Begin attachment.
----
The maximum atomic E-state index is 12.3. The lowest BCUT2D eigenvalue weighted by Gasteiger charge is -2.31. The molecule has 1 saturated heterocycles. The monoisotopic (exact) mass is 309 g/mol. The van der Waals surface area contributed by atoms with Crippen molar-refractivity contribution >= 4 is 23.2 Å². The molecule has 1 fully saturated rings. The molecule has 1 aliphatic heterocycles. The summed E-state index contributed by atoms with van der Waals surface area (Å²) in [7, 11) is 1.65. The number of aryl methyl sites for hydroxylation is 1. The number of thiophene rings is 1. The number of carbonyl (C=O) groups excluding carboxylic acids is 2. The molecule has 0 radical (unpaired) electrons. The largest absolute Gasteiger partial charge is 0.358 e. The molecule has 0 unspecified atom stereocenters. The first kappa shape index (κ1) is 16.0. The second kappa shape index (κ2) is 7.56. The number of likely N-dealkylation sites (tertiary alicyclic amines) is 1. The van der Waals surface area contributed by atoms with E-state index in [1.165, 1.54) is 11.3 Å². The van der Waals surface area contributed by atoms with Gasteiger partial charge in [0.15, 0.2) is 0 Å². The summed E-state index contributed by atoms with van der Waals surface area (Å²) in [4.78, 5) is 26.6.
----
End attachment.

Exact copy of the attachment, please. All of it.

The maximum atomic E-state index is 12.3. The lowest BCUT2D eigenvalue weighted by Gasteiger charge is -2.31. The molecule has 1 saturated heterocycles. The monoisotopic (exact) mass is 309 g/mol. The van der Waals surface area contributed by atoms with Crippen molar-refractivity contribution >= 4 is 23.2 Å². The molecule has 1 fully saturated rings. The molecule has 1 aliphatic heterocycles. The summed E-state index contributed by atoms with van der Waals surface area (Å²) in [7, 11) is 1.65. The number of aryl methyl sites for hydroxylation is 1. The number of thiophene rings is 1. The number of carbonyl (C=O) groups excluding carboxylic acids is 2. The molecule has 0 radical (unpaired) electrons. The largest absolute Gasteiger partial charge is 0.358 e. The molecule has 0 unspecified atom stereocenters. The first kappa shape index (κ1) is 16.0. The second kappa shape index (κ2) is 7.56. The number of likely N-dealkylation sites (tertiary alicyclic amines) is 1. The van der Waals surface area contributed by atoms with E-state index in [1.165, 1.54) is 11.3 Å². The van der Waals surface area contributed by atoms with Gasteiger partial charge in [0.15, 0.2) is 0 Å². The summed E-state index contributed by atoms with van der Waals surface area (Å²) in [4.78, 5) is 26.6.